Snapchat Reveals $650 Million Private Placement

29 May 2015 | Author: | No comments yet »

People worrying about a technology bubble keep making this mistake.

Los Angeles’ most famous technology start-up has raised $538 million from a collection of 35 investors since mid-February and could raise $112 million more, according to a filing with the Securities and Exchange Commission on Friday. Snapchat Inc. disclosed it has offered to sell $650 million of stock in a private placement, an opportunity for the company and insiders to profit from the messaging company’s popularity.Snapchat this morning disclosed in a regulatory filing that it has raised $537 million in new venture capital funding, with the possibility of raising upwards of $600 million.

Snapchat CEO Evan Spiegel warned of a tech valuation bubble (or maybe a general stock market bubble) at a Re/code conference earlier this week and got his remarks picked up at CNBC, the LA Times, and all over the business press.brass has been making headlines all week, what with co-founder and CEO Evan Spiegel’s rare profile in Bloomberg Business and his admission that the Venice, California, startup is eyeing an IPO during his keynote conversation at the Code Conference. Shares being sold in the up to $650-million round of funding, if completed, are being priced such that Snapchat is valued at $16 billion, CNBC reported Friday. This means that the instant messaging giant has raised around $1.2 billion in outside funding to date, at a valuation that is said to be in excess of $15 billion.

It’s extremely possible that valuations will go down in the future, but if you specifically look at what he said, you can see that we’re actually in something like a bubble of bubble calls. Bloomberg’s Sarah Frier recaps her interview with Snapchat Chief Executive Officer Evan Spiegel for her cover story in this week’s Bloomberg Businessweek. But the number of dollars may be smaller than the significance of the deal’s financial structure, in that all of the $537 million was done in the form of common stock. Check out Jason Del Rey’s writeup: Spiegel said the investment bubble is being fueled by an “easy money policy” and low interest rates, which may not last a whole lot longer according to recent economic indicators.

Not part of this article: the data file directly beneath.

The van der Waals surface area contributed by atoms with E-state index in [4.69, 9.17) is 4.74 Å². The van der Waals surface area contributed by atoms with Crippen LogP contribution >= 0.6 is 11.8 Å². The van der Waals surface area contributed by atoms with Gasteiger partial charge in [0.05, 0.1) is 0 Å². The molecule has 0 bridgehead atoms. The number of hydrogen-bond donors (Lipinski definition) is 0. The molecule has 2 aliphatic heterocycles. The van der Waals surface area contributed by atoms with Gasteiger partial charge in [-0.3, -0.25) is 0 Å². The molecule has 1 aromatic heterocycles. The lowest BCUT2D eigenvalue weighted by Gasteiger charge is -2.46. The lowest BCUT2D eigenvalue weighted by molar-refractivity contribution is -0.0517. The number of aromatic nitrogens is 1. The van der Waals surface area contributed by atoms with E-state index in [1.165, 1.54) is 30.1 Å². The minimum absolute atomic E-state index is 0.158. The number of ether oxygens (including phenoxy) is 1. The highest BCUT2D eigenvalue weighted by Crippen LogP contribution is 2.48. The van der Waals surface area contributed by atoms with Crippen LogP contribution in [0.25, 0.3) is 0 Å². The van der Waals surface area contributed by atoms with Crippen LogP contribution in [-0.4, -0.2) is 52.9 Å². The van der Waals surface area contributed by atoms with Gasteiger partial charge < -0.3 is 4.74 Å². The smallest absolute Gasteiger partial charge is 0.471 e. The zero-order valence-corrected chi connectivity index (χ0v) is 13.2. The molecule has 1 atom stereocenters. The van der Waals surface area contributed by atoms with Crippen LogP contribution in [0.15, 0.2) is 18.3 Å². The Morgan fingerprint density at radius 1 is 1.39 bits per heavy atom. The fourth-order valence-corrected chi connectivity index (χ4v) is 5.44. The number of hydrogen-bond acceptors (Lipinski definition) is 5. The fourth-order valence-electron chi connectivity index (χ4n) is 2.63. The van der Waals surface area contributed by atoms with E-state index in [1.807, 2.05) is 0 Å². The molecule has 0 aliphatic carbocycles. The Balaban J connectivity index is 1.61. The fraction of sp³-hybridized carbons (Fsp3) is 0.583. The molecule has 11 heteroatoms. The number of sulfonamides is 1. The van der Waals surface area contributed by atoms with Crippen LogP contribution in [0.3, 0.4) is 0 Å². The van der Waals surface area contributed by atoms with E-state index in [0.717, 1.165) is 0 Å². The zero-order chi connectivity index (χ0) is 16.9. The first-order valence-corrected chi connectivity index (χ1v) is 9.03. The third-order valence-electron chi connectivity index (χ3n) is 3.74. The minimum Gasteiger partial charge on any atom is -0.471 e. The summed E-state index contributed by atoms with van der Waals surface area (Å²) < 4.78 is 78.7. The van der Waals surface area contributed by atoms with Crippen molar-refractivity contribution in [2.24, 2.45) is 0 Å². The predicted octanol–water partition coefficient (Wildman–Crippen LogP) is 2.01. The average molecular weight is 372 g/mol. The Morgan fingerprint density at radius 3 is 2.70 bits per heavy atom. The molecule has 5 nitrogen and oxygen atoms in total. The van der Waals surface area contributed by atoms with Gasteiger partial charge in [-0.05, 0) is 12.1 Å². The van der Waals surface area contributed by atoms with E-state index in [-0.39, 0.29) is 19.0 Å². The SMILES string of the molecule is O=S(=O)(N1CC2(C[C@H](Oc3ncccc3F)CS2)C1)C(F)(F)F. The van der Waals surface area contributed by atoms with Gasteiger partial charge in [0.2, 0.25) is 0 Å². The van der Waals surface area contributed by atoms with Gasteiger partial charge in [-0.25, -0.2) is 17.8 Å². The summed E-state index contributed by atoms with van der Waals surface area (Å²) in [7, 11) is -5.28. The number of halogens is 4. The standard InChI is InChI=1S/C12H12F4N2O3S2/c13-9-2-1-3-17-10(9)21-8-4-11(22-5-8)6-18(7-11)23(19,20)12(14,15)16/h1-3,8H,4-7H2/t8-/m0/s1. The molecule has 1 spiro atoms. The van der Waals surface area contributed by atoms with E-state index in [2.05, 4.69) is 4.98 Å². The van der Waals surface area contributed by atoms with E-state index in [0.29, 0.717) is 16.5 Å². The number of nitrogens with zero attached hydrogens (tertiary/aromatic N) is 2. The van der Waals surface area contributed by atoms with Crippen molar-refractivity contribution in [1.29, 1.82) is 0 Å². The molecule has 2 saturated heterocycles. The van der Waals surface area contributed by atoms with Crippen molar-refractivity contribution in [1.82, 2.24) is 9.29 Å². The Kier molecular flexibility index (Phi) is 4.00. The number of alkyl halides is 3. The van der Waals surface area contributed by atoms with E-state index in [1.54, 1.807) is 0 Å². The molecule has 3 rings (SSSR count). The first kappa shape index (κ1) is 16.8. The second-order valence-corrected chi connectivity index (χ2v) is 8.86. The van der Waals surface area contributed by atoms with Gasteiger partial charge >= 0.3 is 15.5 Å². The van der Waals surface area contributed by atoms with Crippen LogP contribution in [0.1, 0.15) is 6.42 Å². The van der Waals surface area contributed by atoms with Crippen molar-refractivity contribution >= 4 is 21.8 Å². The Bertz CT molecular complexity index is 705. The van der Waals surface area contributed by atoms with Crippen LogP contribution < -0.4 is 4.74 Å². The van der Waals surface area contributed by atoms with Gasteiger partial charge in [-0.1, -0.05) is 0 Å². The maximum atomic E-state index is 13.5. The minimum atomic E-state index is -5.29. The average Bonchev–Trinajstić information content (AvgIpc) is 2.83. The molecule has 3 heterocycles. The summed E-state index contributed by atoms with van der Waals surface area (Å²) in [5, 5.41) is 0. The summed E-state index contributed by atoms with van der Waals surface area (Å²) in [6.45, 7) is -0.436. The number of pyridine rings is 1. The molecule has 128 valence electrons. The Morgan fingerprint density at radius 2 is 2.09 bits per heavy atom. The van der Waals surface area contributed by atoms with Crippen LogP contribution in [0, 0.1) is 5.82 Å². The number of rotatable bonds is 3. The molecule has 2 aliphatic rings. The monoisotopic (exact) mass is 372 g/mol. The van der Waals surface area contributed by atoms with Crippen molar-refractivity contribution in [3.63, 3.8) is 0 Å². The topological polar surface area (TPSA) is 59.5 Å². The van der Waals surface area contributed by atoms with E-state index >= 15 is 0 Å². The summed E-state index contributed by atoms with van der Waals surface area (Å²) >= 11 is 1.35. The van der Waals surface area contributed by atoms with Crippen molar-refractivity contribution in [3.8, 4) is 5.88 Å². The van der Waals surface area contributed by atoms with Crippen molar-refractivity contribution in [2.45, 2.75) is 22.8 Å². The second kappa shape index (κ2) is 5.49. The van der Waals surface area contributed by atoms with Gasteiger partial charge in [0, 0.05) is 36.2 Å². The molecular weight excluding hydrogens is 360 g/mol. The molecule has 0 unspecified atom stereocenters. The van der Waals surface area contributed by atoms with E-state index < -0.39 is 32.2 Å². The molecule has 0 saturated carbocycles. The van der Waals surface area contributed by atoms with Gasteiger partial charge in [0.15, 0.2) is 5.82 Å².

Or, put another way, any new investors — including Alibaba Group BABA -0.97% — are subordinate to all of Snapchat’s earlier investors, and lack many of the investor protections (namely liquidation preferences) that are almost always associated with private tech company fundings (even large ones for “unicorn” companies). To underscore how unusual this structure is within VC circles, you can note that Snapchat’s filing indicates the first securities in this round were sold on February 17. That means Snapchat has been raising this round for months, even though it’s in the red-hot stratosphere of companies that can essentially just pass around the hat. With 100 million active daily users, the ephemeral messaging app has branched into media and advertising with its new Discover feature and the hiring of a CNN reporter to head its news efforts. Other investors include Benchmark, General Catalyst Partners, Institutional Venture Partners, Lightspeed Venture Partners, Coatue Management LLC and DST Global.

Users will not just be limited to browse through clips from ESPN and National Geographic, but also search for different retailer goods as they desire. Vertically oriented trailers, about 10 seconds long, for the movie appeared in the National Geographic channel on Snapchat and the short cosmetics ads came inside the Cosmopolitan magazine channel. The company has joined with media brands including ESPN and Yahoo on its Discover service, which shows news articles and videos that disappear after one day. It seems unlikely but, then again, not too long ago it was unheard of for so many private companies to raise over $1 billion at even higher valuations…

Generating a steady stream of revenue will be key to delivering investor confidence as Snapchat marches toward a potential initial public offering, perhaps sometime late next year. That genuinely makes other asset classes — everything from houses to ordinary stock shares to zany digital media startups — look more appealing than they would be in a world of higher interest rates. But “future valuations will change in response to changing objective conditions” is a totally different claim from “today’s irrational mania will evaporate and prove to have been a mirage.”

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